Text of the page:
Chen Chu won't go to China
Kaohsiung Mayor Chen Chu (陳菊), who was invited to attend a sports conference in Beijing starting on April 24, decided yesterday to have Deputy Mayor Cheng Wen-lung (鄭文隆) attend on her behalf. Chen, a member of the Democratic Progressive Party, told journalists one day after her aide talked with Mainland Affairs Council officials in Taipei about the invitation that she had decided to skip the conference because it conflicts with a Kaohsiung City Council session which she has to attend to field councilors' questions. Chen had been invited to the conference to present a briefing on Kaohsiung City's preparations for hosting the 2009 World Games.
Local researchers have successfully extracted blood clotting proteins from pig's milk, revealing new possibilities in the development of medicines to treat hemophilia, according to a report released yesterday by the Animal Technology Institute Taiwan (ATIT) in Miaoli. ATIT officials explained that the protein they have extracted is identical to the human clotting factor IX, which is used in treating type B hemophilia. ATIT officials said that medicines for hemophilia are extremely expensive -- the production cost of hemophiliac medication is about US$66,000 per gram, and hundreds of thousands of NT dollars can be spent monthly on the medicine for a single hemophiliac. However, the new method can produce greater amounts in a relatively simple process -- the volume of clotting proteins in pig milk is 100-400 times that in human plasma, they added.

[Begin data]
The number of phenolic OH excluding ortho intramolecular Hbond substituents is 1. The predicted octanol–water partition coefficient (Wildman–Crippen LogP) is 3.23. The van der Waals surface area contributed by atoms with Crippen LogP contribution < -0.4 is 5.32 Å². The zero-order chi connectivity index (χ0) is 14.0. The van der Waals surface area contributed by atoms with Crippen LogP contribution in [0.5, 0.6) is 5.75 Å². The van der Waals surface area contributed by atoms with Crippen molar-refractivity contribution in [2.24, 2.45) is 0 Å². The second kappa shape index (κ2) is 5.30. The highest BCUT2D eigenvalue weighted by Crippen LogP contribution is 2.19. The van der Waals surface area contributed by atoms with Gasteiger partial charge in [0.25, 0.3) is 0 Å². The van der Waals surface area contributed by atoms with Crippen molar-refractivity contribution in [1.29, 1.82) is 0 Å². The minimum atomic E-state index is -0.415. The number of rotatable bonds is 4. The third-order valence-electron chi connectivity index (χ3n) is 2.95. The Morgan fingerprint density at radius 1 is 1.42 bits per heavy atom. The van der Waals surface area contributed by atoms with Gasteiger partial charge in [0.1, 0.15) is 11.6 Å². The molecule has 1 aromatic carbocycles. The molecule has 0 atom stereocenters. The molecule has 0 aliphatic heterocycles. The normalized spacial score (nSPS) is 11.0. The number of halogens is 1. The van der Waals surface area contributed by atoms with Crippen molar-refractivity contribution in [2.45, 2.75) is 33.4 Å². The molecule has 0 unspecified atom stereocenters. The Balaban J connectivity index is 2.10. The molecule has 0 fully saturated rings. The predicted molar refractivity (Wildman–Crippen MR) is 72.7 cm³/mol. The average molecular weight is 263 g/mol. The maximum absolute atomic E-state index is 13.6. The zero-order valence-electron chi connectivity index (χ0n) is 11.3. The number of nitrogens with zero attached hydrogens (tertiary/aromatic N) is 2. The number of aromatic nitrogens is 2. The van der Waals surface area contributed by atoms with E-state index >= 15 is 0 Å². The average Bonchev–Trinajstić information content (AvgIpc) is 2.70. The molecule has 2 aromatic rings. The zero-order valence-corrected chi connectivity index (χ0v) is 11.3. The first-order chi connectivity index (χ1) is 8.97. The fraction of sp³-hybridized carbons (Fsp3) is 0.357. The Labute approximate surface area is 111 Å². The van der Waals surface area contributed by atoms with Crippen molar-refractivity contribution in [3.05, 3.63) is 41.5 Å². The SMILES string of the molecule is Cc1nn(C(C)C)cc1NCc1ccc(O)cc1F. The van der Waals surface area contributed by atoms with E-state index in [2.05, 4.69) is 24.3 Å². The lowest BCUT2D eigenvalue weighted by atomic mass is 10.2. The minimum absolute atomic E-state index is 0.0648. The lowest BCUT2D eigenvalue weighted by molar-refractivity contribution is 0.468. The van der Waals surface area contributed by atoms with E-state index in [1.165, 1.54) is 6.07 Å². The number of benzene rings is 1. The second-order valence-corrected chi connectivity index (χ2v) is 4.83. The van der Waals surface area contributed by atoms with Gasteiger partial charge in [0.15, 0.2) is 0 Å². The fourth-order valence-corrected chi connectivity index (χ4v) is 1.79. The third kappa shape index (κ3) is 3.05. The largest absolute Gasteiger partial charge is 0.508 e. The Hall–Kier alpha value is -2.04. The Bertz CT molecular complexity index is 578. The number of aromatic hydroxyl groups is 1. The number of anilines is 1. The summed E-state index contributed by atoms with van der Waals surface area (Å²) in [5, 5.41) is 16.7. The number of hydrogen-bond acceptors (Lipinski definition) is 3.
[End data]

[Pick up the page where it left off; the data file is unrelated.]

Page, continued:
Emergency center proposed
The legislature's Sanitation, Environment and Social Welfare Committee yesterday approved an amendment requiring the Department of Health (DOH) to establish an emergency medical command center to facilitate the delivery of emergency medical services. The center would be responsible for coordinating and communicating with medical authorities around the country to meet major emergency medical needs, the draft amendment said. The DOH would also be required to team up with medical institutions to form regional emergency medical reaction centers that would help the emergency medical command center in its efforts to integrate medical resources and conduct round-the-clock monitoring work in case of a major pandemic. The draft bill stipulates that participating medical institutions must post medical professionals in the regional emergency medical reaction centers year-round. The amendments still have to be reviewed by the whole legislature.
Wang You-theng denied bail
US judges denied fugitive Rebar Group chairman Wang You-theng's (王又曾) request for bail on Wednesday morning, the Central News Agency (CNA) reported. CNA said that Wang then requested that he be transferred to another detention facility with more Chinese-speaking detainees because he was not in good health and could not speak English. It was not clear at press time if the judges had granted the request. Wang fled overseas in late December after allegedly embezzling massive amounts of money from the Rebar Group. Taiwanese prosecutors have sought a 30-year prison sentence and an unprecedented fine of NT$1.71 billion (US$52.13 million) for Wang.